Where did that week go? It must be a matrix thing. You open your eyes one Monday morning and by the time you get up and start the day, it's the weekend already. Last weekend my children did the junior Great North Run. Due to some rogue gene, all three appear to be horribly active sporty types. This means my four-year-old daughter and seven-year-old son both ran a mile, and my nine-year-old ran three along the river banks of the Tyne. (The next day my husband ran 13 so perhaps the gene isn't all that rogue.) Instead of running alongside them, I spent all day festooned with bags and spare clothes with water bottles in every available coat pocket, spectating and cheering - not just my child but all of them. You read all these pieces about children being blimps and lifting their chubby hands from their nintendo DS's only long enough to reach into the bumper bag of crisps and stuff their chipmunk faces some more, but there was none of that in Newcastle. All these kids - some of them hurting, and grim-faced, some of them grinning ear to ear, some of them wearing photos of grannies and siblings they were raising money for, but each and every one of them determined to finish what they started.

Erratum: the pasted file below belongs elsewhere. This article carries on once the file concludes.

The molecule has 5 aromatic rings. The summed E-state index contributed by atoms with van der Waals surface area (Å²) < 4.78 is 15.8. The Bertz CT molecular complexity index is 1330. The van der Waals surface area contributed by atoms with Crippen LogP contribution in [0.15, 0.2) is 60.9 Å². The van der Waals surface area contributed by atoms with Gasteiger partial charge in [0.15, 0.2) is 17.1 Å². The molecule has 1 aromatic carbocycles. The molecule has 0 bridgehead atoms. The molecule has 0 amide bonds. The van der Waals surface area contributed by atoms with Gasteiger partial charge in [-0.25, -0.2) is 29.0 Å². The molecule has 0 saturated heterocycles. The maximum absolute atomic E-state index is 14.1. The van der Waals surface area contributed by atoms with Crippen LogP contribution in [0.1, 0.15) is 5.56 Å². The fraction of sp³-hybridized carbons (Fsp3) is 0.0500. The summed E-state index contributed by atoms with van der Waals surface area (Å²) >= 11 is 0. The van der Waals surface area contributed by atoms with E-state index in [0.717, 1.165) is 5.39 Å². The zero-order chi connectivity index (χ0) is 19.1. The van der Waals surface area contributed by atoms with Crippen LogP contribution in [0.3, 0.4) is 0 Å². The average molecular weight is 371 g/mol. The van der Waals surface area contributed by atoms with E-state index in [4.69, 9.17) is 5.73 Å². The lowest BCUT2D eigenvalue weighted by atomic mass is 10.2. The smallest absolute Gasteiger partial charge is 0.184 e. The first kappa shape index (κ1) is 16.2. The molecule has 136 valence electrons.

I like the idea of children achieving, of getting them into the habit of achievement, letting them feel that buzz in the hope they want to feel it again. It reconciles me at least in part to the cold, rainy touchlines, the waiting around at football, at rugby, at cricket, at dancing, to the constant driving from here to there, and wondering "Am I a spectator in my own life?" Because I guess in part I am. I get to stand in the driving rain, and I get to watch and marvel because in a way their race has only just begun.